Quick Hit: Black Women Have Always Been Leading the Revolution

“When ya’ll gonna realize that treating black women like deities is just another way to keep pretending that we aren’t human” – Folu

On Tuesday, in a stunning upset, Democrat Doug Jones won the Alabama Senate special election against Republican Roy Moore, flipping a Senate seat in a historically red state with a long history of racist voter suppression.

The race had disturbing echoes of the 2016 Presidential election: Roy Moore – a virulently Islamophobic white supremacist and sexual predator – up against Doug Jones, a white centrist Democrat. And as in 2016, the majority of white people (68%) – and 63% of white women – showed they will condone sexual violence if it means upholding white supremacy. Jones’ victory was due to black voters. In the face of decades of voter suppression and gerrymandering, an overwhelming 98% of black women and 93% of black men voted for Jones. Black voters – in particular black women – stopped Moore, and they did it through years and years of organizing for liberation against the constraints of partisan politics.

So instead of praising black women for “saving us” from Moore, it’s time we recognized their work and supported their leadership. Catch up on how black women activists are responding to the Alabama election:

In a Twitter thread, Bree Newsome connects statements like “Black women saved white folks from ourselves” to the long history of the racist “mammy trope” that depicts black women as the selfless saviors of white people:

      Mariame Kaba (@PrisonCulture) on the concrete ways you can support black women and girls’ organizing, like Assata’s Daughters:

Feminista Jones and Joy Williams talk about years of black women’s organizing in the #BlackWomenLead movement after white liberals attempt to take credit for their work

Although a Democratic candidate won in Alabama, the Democratic Party doesn’t get to claim this as a victory after consistently ignoring the needs of black southern voters and relying on desperation and fear to get people to vote blue, while blaming black voters for low turnout. It is Black women have consistently been at the forefront of movements for liberation, transforming the South and the country through feminist activism committed to supporting the most vulnerable among us.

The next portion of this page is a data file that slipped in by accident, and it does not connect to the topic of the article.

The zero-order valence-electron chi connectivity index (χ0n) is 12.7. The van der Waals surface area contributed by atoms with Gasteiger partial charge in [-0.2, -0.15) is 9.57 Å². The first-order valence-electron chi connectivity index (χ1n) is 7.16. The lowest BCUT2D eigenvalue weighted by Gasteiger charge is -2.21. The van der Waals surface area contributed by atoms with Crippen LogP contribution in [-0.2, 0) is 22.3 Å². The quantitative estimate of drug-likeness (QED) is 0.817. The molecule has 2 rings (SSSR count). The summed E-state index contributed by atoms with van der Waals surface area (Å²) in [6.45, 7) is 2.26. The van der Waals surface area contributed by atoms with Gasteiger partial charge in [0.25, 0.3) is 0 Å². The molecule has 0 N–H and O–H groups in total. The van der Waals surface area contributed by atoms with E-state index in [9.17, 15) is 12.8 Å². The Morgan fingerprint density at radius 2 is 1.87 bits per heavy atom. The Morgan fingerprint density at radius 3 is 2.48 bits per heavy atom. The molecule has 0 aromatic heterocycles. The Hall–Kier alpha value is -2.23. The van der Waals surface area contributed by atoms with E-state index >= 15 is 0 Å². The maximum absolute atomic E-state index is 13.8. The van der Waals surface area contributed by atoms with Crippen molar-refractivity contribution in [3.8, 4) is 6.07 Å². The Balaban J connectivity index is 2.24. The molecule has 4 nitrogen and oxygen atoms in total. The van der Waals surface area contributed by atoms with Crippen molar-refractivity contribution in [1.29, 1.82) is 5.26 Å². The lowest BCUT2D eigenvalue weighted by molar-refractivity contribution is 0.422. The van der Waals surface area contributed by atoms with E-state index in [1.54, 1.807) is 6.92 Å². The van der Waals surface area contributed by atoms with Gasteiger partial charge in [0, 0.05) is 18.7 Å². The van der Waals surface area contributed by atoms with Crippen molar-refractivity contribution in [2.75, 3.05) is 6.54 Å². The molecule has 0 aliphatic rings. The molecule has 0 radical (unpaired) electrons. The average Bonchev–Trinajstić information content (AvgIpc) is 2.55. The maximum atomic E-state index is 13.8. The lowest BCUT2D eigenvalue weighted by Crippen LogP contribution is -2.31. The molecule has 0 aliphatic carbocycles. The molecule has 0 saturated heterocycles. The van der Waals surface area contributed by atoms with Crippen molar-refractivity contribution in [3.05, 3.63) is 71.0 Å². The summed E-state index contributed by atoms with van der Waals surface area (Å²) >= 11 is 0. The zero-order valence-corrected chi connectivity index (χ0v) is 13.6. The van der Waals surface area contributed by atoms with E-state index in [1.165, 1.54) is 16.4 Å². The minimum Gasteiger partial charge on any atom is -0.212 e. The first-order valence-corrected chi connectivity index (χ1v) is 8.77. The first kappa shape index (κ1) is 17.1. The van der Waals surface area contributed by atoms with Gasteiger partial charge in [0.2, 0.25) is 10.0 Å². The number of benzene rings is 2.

For a more in-depth look at one example of black women’s organizing for community healing in the South, check out Alexis Pauline Gumbs’ “Freedom Seeds: Growing Abolition in North Carolina.”

“We believe that we grow the world we want community by community grounded in our specific contexts but growing a shared and dynamic vision and process that will bloom, revealing alternatives to a violent policing, imprisoning state, and feeding us with the fruits of our loving labor.”

Rather than portray black women’s political participation on Tuesday as an anomaly, let us understand black women’s history of involvement in activism and support their work to dismantle white supremacy and racial capitalism.

Header image: Assata’s Daughters

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Jess is a first-gen college graduate, cat parent, and LGBTQ person living in Boston, MA. At Feministing, Jess writes about the intersection of state and interpersonal violence, LGBTQ communities and radical activism. They can usually be found on public transportation or the internet.

Jess is a first-gen college graduate, cat parent, and LGBTQ person living in Boston, MA. They can usually be found on public transportation or the internet.

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